Three things apparently started 2.5 million years ago: the ice ages, toolmaking, growth in brain size.

Indeed, switches in climate may promote a jack-of-all-trades set of capabilities under some conditions. The rapidity of the climate change would appear to be more important than its magnitude. Climate Instability and Hominid Brain Evolution http://www.williamcalvin.com/1990s/1998AGU.htm

He talks about other factors as well like tool usage dexterity, but stresses the effect of climate:

It may be that something else from that bookshelf of plausible suggestions will prove to run the evolutionary ratchet more quickly than my combination of grass, throwing, and cooperation. But if we are to ever give an explanation for how an ape can turn into a human, we will likely have to address the profound challenges and unusual opportunities given our ancestors by the fickle climate. Pumping Up Intelligence http://www.williamcalvin.com/1990s/1999intelligence-chapter.htm

Also extremely interesting (though dated), are Engels’ ideas on the importance of labor on human brain development, developed with minimal fossil evidence, but still “a masterpiece of the dialectical method”:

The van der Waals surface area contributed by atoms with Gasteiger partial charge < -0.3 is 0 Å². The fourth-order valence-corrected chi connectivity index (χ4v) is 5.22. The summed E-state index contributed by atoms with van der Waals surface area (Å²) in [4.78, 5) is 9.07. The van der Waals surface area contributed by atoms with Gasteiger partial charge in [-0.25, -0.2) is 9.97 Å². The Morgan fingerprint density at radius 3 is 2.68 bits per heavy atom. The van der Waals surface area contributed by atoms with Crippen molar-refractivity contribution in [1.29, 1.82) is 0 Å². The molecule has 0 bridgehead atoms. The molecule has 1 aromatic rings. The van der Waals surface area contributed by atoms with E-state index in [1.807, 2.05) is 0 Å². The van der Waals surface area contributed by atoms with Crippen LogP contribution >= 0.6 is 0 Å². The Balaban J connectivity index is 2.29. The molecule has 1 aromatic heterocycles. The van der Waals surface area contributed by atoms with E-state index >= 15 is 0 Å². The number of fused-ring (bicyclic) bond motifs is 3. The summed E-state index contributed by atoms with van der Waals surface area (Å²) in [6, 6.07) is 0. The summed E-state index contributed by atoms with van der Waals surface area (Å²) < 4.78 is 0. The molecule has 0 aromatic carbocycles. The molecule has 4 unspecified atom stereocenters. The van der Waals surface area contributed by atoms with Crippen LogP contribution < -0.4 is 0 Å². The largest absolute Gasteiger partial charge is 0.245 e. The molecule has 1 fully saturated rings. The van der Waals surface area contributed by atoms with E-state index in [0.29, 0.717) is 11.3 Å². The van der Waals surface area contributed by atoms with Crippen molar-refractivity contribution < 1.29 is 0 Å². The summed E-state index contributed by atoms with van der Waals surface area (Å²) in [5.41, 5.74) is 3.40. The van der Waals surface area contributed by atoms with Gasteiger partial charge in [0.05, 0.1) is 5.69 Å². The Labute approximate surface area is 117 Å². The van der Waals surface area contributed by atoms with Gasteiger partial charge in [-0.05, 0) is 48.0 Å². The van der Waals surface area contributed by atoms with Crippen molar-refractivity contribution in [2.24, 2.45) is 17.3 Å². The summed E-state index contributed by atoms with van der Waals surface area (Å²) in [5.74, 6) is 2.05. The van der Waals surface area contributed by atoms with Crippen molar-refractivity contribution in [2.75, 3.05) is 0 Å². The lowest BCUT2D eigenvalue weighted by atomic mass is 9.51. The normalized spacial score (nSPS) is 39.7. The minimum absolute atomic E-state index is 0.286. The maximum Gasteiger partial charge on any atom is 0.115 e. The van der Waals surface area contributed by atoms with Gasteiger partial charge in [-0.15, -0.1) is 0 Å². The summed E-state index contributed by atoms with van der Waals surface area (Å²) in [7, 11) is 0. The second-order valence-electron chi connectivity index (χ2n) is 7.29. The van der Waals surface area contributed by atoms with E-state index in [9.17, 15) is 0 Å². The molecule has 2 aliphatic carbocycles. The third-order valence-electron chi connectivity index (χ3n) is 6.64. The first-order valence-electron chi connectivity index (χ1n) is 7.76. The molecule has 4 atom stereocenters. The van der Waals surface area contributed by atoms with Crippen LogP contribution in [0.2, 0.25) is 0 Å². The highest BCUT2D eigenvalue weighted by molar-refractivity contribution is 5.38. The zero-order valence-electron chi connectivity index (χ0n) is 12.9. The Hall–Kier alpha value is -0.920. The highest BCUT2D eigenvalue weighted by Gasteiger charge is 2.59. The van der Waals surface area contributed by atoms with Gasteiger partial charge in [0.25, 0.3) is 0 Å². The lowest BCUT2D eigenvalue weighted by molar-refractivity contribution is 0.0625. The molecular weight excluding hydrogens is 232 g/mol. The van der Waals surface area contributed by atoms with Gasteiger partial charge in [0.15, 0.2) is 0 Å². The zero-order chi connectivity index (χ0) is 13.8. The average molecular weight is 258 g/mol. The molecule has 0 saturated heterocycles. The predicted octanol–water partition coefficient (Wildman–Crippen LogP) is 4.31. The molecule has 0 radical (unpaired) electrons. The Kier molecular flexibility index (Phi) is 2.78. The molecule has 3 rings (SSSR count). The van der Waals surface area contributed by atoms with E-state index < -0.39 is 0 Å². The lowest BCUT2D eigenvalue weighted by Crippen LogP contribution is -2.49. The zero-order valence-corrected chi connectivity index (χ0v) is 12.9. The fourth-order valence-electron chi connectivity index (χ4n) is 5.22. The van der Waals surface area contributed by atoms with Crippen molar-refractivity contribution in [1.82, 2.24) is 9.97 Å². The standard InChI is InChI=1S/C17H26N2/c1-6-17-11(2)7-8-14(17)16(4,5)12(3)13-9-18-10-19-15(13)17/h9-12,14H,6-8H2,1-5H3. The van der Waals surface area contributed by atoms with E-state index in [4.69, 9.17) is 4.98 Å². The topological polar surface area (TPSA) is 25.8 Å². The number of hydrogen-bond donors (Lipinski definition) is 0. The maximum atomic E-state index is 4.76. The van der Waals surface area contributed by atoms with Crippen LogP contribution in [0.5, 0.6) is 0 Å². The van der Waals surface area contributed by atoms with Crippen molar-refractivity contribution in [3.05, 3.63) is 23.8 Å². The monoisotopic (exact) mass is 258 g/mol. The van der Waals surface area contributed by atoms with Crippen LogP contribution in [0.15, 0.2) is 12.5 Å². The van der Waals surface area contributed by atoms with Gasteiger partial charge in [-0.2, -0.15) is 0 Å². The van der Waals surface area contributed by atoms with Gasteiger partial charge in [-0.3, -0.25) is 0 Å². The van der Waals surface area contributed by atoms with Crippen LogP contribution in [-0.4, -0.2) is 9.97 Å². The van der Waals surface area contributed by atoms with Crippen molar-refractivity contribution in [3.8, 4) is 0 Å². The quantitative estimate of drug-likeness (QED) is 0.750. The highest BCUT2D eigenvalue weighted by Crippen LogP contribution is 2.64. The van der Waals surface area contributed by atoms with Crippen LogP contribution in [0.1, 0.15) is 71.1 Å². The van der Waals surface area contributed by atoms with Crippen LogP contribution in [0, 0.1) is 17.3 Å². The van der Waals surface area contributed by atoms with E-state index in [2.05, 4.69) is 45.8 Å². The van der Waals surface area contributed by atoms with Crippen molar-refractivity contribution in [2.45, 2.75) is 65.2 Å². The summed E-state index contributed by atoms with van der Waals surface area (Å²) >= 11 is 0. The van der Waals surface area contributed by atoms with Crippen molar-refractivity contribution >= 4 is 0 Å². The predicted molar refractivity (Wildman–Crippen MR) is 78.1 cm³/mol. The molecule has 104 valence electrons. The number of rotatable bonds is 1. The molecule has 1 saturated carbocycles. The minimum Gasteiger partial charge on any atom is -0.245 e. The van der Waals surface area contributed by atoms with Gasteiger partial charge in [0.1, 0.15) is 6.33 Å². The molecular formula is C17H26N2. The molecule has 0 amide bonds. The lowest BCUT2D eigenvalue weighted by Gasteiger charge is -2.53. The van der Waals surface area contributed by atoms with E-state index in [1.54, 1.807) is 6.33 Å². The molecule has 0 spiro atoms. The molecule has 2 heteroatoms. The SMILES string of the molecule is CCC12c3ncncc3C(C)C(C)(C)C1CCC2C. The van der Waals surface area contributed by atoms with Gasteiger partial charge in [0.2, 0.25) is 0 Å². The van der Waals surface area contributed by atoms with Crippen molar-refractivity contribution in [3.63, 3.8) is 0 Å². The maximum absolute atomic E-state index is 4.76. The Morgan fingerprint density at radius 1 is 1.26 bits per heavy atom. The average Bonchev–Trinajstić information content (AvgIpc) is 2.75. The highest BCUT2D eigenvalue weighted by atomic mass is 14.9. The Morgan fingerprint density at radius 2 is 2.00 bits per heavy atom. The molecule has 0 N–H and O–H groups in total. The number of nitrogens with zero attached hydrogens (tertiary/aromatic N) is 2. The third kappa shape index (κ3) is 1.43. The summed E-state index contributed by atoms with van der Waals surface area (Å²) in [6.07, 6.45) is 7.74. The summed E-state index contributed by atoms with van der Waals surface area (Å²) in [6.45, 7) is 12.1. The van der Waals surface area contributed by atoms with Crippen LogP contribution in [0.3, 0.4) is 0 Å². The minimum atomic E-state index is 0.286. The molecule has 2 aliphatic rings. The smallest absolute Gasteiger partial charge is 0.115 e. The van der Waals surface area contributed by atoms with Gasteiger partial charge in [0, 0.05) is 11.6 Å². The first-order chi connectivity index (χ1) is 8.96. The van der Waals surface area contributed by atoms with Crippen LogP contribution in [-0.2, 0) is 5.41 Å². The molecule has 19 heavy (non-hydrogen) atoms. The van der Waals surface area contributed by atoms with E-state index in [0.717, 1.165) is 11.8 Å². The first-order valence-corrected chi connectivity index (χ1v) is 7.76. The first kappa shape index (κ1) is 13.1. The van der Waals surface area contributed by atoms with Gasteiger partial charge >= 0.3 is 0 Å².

His pamphlet explained that in early man the upright posture and bipedalism had freed the hands for the manipulation and manufacture of tools. The making of tools and their use led to a further refinement and development of the hand so that the hand was both the “organ” and the “product” of labour …

But the use and manufacturing of tools, Engels explained, also increases the usefulness and purposefulness of joint activity, of social labour. Both tool production – and social labour raised the question of language and speech.

“First comes labour, after it and side by side with it, articulate speech. These were the two most essential stimuli under the influence of which the brain of the ape gradually changed into that of man.”